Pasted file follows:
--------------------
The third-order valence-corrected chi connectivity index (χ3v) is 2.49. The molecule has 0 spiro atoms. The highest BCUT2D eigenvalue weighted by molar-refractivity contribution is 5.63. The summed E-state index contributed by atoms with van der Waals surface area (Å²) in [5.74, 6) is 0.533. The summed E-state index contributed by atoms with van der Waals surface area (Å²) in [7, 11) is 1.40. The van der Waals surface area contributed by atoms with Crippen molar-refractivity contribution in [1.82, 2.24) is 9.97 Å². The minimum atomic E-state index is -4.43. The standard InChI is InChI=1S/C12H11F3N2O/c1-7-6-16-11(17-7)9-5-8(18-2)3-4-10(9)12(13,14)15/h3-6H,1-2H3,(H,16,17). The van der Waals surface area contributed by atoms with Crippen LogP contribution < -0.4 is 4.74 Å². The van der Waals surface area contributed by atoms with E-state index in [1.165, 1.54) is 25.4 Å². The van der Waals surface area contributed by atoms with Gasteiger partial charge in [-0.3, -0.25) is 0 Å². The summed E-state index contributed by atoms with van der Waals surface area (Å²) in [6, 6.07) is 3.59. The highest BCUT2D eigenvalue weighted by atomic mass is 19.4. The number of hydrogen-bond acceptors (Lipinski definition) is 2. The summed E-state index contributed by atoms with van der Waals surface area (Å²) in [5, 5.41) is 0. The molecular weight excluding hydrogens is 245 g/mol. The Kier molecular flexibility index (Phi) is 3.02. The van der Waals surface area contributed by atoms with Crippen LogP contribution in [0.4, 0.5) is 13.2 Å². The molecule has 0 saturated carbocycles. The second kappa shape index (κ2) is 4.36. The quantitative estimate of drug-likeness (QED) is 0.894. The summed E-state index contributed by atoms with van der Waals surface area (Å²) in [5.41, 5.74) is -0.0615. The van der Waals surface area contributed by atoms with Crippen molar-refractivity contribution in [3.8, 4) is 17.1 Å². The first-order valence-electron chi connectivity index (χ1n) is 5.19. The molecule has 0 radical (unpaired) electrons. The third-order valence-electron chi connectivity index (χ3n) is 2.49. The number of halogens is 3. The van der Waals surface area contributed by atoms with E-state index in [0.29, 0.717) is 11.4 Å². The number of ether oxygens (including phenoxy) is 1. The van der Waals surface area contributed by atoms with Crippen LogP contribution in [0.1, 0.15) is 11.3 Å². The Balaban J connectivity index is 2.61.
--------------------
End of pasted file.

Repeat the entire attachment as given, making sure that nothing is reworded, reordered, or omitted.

The third-order valence-corrected chi connectivity index (χ3v) is 2.49. The molecule has 0 spiro atoms. The highest BCUT2D eigenvalue weighted by molar-refractivity contribution is 5.63. The summed E-state index contributed by atoms with van der Waals surface area (Å²) in [5.74, 6) is 0.533. The summed E-state index contributed by atoms with van der Waals surface area (Å²) in [7, 11) is 1.40. The van der Waals surface area contributed by atoms with Crippen molar-refractivity contribution in [1.82, 2.24) is 9.97 Å². The minimum atomic E-state index is -4.43. The standard InChI is InChI=1S/C12H11F3N2O/c1-7-6-16-11(17-7)9-5-8(18-2)3-4-10(9)12(13,14)15/h3-6H,1-2H3,(H,16,17). The van der Waals surface area contributed by atoms with Crippen LogP contribution < -0.4 is 4.74 Å². The van der Waals surface area contributed by atoms with E-state index in [1.165, 1.54) is 25.4 Å². The van der Waals surface area contributed by atoms with Gasteiger partial charge in [-0.3, -0.25) is 0 Å². The summed E-state index contributed by atoms with van der Waals surface area (Å²) in [6, 6.07) is 3.59. The highest BCUT2D eigenvalue weighted by atomic mass is 19.4. The number of hydrogen-bond acceptors (Lipinski definition) is 2. The summed E-state index contributed by atoms with van der Waals surface area (Å²) in [5, 5.41) is 0. The molecular weight excluding hydrogens is 245 g/mol. The Kier molecular flexibility index (Phi) is 3.02. The van der Waals surface area contributed by atoms with Crippen LogP contribution in [0.4, 0.5) is 13.2 Å². The molecule has 0 saturated carbocycles. The second kappa shape index (κ2) is 4.36. The quantitative estimate of drug-likeness (QED) is 0.894. The summed E-state index contributed by atoms with van der Waals surface area (Å²) in [5.41, 5.74) is -0.0615. The van der Waals surface area contributed by atoms with Crippen molar-refractivity contribution in [3.8, 4) is 17.1 Å². The first-order valence-electron chi connectivity index (χ1n) is 5.19. The molecule has 0 radical (unpaired) electrons. The third-order valence-electron chi connectivity index (χ3n) is 2.49. The number of halogens is 3. The van der Waals surface area contributed by atoms with E-state index in [0.29, 0.717) is 11.4 Å². The number of ether oxygens (including phenoxy) is 1. The van der Waals surface area contributed by atoms with Crippen LogP contribution in [0.1, 0.15) is 11.3 Å². The Balaban J connectivity index is 2.61.